Printing PDF documents in WPF with a preview

6/3/2014 By Hans 0 comments

Printing PDF documents in WPF applications

It is easy to print PDF documents in a application using the standard 'PrintDialog' in .NET. How to do so is described in the print pdf from wpf article. However, the dialog being used is the standard one and is rather limited in it's functionally. It does not give you a preview either on how the document will look like when its printed and some common print options are missing.

Printing with a preview

What you may want instead is a preview of how the document will be printed on paper that is larger than the PDF document, like:

pdf-print-wpf-preview1.png

Or you may want to see what part will be printed on smaller paper, like:

pdf-print-wpf-preview2.png

Or, what will the output look like when the document is rotated to landscape and vertically centered and with automatic scaling to the printable area on the paper:

pdf-print-wpf-preview3.png

Extra print options

The preview is also useful when you want to print only one or a few pages of the document, like this:

pdf-print-wpf-preview4.png

Anyway, the extra print options like duplex printing, like shown above, should always be available to reduce the usage of paper sheets.

The WPF code sample

The code sample 'ScaledPrintingWPF' in ;PDFrasterizer.NETshows an implementation of the features above. It looks like this:

pdf-print-wpf-preview5.png

It is implemented using the following MVVM architecture:

pdf-print-wpf-mvvm.png

The XAML view

A custom print dialog as shown above is implemented in XAML and has a menu to open a PDF file. It uses bindings for all printers settings and the preview box. It also has the usual code-behind part which contains only a small amount of code.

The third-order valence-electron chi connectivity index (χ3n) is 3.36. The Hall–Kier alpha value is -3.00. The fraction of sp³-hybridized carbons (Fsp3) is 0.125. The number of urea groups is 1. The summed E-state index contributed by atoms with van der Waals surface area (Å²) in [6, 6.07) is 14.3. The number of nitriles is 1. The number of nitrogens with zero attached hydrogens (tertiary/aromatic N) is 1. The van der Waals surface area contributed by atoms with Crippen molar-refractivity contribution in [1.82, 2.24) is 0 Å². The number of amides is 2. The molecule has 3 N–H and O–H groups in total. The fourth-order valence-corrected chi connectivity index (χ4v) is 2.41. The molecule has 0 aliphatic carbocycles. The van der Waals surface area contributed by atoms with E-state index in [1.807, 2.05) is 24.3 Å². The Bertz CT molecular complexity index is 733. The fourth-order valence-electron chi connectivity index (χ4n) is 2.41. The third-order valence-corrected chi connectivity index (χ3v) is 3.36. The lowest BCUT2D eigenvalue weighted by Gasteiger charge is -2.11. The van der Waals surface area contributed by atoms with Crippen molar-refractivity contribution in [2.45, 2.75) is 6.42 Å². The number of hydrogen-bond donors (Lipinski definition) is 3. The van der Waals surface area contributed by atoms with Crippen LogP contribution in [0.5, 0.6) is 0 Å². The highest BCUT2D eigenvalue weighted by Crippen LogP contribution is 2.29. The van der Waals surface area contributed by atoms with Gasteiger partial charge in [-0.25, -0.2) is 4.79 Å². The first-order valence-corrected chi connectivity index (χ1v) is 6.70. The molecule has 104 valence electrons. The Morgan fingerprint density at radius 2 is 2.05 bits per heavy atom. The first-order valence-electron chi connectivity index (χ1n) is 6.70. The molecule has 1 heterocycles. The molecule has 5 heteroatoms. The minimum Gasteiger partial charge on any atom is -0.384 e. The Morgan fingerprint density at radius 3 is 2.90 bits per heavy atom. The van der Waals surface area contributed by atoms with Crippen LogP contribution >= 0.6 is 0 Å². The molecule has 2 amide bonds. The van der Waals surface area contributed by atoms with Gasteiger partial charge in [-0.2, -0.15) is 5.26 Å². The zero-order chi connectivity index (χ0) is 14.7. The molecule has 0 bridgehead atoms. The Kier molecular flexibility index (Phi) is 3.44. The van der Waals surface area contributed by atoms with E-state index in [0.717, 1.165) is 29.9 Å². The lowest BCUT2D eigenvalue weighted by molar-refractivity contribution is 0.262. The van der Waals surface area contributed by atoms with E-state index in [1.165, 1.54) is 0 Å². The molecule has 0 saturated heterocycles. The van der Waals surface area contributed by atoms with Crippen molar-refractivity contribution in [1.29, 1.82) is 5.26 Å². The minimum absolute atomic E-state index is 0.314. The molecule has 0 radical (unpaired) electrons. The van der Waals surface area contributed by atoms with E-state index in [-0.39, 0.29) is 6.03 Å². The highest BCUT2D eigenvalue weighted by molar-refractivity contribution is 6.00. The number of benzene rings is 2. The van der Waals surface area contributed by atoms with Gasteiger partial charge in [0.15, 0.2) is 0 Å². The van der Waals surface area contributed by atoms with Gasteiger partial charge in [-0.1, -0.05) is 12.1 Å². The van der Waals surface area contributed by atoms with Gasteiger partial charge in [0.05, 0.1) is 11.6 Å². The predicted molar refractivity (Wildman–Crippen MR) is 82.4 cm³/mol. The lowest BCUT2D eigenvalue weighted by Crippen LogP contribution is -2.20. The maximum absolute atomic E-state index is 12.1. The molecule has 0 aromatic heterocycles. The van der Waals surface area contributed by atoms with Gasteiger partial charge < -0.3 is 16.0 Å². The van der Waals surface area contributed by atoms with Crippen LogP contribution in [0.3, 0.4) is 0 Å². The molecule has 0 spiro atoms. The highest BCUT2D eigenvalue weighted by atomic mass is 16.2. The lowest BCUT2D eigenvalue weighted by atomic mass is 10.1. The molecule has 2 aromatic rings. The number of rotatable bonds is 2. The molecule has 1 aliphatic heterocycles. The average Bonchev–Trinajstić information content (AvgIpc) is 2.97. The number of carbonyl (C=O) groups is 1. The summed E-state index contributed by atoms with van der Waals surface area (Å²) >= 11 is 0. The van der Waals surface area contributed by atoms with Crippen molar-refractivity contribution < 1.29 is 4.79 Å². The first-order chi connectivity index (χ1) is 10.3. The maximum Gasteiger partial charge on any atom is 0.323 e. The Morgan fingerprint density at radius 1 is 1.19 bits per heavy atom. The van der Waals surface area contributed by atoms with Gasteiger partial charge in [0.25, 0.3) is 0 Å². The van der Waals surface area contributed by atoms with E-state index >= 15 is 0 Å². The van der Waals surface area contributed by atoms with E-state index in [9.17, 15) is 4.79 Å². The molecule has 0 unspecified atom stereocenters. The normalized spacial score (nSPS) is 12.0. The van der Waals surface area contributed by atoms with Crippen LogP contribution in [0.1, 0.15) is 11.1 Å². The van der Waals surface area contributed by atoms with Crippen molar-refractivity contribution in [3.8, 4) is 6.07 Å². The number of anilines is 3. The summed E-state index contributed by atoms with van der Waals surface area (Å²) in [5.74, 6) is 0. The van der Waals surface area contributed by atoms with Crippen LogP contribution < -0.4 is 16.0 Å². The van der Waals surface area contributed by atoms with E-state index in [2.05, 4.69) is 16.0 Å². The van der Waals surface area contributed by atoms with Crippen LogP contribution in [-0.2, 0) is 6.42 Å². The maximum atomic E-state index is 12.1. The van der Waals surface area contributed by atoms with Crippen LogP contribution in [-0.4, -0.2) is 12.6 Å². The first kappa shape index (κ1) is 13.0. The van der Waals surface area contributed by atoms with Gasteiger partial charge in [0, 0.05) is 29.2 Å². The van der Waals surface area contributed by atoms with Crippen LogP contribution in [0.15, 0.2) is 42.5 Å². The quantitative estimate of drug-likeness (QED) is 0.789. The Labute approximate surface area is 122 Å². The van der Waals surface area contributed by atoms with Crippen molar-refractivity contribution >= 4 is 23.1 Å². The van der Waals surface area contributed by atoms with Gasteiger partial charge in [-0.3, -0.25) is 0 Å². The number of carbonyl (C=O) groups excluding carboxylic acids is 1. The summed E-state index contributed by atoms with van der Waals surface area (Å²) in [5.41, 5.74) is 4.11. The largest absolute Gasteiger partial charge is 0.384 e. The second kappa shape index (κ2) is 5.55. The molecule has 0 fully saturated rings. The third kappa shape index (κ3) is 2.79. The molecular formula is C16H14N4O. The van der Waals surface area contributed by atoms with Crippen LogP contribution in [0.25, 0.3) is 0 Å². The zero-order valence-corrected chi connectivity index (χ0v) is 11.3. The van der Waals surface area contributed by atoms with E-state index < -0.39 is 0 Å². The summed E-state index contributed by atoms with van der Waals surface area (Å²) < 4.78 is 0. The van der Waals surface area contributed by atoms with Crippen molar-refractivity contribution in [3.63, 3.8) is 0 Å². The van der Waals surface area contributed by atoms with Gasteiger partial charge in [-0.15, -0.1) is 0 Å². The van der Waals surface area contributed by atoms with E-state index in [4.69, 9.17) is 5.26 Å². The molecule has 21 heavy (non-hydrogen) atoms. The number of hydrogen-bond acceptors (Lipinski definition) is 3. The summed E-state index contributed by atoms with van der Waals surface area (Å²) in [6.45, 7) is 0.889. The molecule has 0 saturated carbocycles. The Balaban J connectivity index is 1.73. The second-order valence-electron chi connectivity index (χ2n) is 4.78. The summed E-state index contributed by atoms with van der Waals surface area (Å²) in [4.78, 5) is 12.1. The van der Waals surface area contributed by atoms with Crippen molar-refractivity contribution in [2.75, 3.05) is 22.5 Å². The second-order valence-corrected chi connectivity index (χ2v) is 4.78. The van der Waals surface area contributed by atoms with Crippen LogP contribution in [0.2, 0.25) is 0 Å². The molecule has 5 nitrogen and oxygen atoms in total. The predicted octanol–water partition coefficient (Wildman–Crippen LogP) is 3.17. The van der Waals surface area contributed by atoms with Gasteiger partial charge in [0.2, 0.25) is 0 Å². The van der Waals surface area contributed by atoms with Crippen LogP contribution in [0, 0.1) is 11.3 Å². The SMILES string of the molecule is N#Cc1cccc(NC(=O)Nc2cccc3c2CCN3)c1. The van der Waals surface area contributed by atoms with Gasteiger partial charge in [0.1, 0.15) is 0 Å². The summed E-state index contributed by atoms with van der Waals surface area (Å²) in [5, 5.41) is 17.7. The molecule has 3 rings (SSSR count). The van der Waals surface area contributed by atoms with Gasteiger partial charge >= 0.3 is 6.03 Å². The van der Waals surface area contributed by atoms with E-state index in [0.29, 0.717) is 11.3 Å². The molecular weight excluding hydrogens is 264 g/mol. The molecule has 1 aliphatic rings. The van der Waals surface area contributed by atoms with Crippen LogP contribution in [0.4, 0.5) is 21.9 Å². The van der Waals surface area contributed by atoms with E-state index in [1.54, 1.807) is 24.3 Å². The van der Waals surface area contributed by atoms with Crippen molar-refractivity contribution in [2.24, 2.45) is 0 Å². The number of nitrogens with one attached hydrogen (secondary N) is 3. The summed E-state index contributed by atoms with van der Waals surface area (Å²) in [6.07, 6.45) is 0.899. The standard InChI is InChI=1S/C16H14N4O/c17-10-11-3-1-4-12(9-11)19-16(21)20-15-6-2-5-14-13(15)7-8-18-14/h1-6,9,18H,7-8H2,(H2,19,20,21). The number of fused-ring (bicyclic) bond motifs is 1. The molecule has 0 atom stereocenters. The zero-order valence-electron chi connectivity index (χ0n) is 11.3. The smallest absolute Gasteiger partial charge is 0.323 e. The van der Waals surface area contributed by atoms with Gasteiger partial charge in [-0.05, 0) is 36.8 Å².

The view controller

The bindings connects the dialog to the view controller, which has the user interface logic and interfaces to the print model.

The print model

The print model is where is starts to get more interesting, here is a list of what is does:

  • it gets a list of available printers and sets the selected one.
  • it gets a list of available paper formats and set the selected one
  • it gets a list of available paper sources and set the selected one
  • it creates a print ticket and makes any item of available to the view controller
  • it holds the opened PDF document
  • it renders the currently selected page of the PDF document, transform it according to the settings that the user has made, combines it with the printer paper and the printable area and scales it so it will fit in the preview image.
  • It presents the print ticket and a couple of other settings to the document paginator at the moment when the document is printed.
  • It passes the print progress information as delegates back to the view controller so the user can be notified on the print progress.

The document paginator

This renders the PDF document one page at the time and actually spools it to the printer queue along with the print ticket. It also notifies the print model on the progress being made.

Even more print options

Not all the possibilities of;the printer ticket are implemented in this code sample, i.e. the settings for the staple and the page-order. However this can easily be implemented by just taking the duplex setting and replicate it to any other setting you might need. The duplex is a good example for these kind of extensions.

Conclusion

Implementing a such a WPF print dialog may not be that simple as there are a couple of hurdles you run into. For example the used DocumentPaginator class, which allows you to print large documents without too much memory usage can raise the infamous "FixedPage cannot contain another FixedPage" exception. Second, getting the transformations needed to scale and position the PDF in the preview tends to have a bit of complexity.

This code sample is part of the PDFRasterizer evaluation download.